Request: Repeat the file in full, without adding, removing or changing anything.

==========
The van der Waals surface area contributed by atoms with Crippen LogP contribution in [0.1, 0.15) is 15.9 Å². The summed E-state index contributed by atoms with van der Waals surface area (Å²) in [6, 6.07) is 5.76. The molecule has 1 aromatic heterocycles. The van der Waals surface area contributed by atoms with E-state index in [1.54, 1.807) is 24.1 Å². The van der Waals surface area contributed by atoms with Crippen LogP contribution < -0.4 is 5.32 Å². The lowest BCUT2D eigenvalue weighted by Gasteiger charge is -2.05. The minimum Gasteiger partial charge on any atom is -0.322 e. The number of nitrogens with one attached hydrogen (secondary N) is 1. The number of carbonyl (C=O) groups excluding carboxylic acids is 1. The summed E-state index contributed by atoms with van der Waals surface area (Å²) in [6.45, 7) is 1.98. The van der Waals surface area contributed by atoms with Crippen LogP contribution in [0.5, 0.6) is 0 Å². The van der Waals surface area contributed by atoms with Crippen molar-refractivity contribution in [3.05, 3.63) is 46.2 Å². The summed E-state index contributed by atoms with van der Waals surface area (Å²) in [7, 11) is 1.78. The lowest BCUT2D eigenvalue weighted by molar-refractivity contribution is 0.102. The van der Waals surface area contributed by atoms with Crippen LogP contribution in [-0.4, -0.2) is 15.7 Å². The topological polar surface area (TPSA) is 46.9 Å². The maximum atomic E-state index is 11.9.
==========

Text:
The van der Waals surface area contributed by atoms with Crippen LogP contribution in [0.1, 0.15) is 15.9 Å². The summed E-state index contributed by atoms with van der Waals surface area (Å²) in [6, 6.07) is 5.76. The molecule has 1 aromatic heterocycles. The van der Waals surface area contributed by atoms with E-state index in [1.54, 1.807) is 24.1 Å². The van der Waals surface area contributed by atoms with Crippen LogP contribution < -0.4 is 5.32 Å². The lowest BCUT2D eigenvalue weighted by Gasteiger charge is -2.05. The minimum Gasteiger partial charge on any atom is -0.322 e. The number of nitrogens with one attached hydrogen (secondary N) is 1. The number of carbonyl (C=O) groups excluding carboxylic acids is 1. The summed E-state index contributed by atoms with van der Waals surface area (Å²) in [6.45, 7) is 1.98. The van der Waals surface area contributed by atoms with Crippen LogP contribution in [0.5, 0.6) is 0 Å². The van der Waals surface area contributed by atoms with Crippen molar-refractivity contribution in [3.05, 3.63) is 46.2 Å². The summed E-state index contributed by atoms with van der Waals surface area (Å²) in [7, 11) is 1.78. The lowest BCUT2D eigenvalue weighted by molar-refractivity contribution is 0.102. The van der Waals surface area contributed by atoms with Crippen LogP contribution in [-0.4, -0.2) is 15.7 Å². The topological polar surface area (TPSA) is 46.9 Å². The maximum atomic E-state index is 11.9.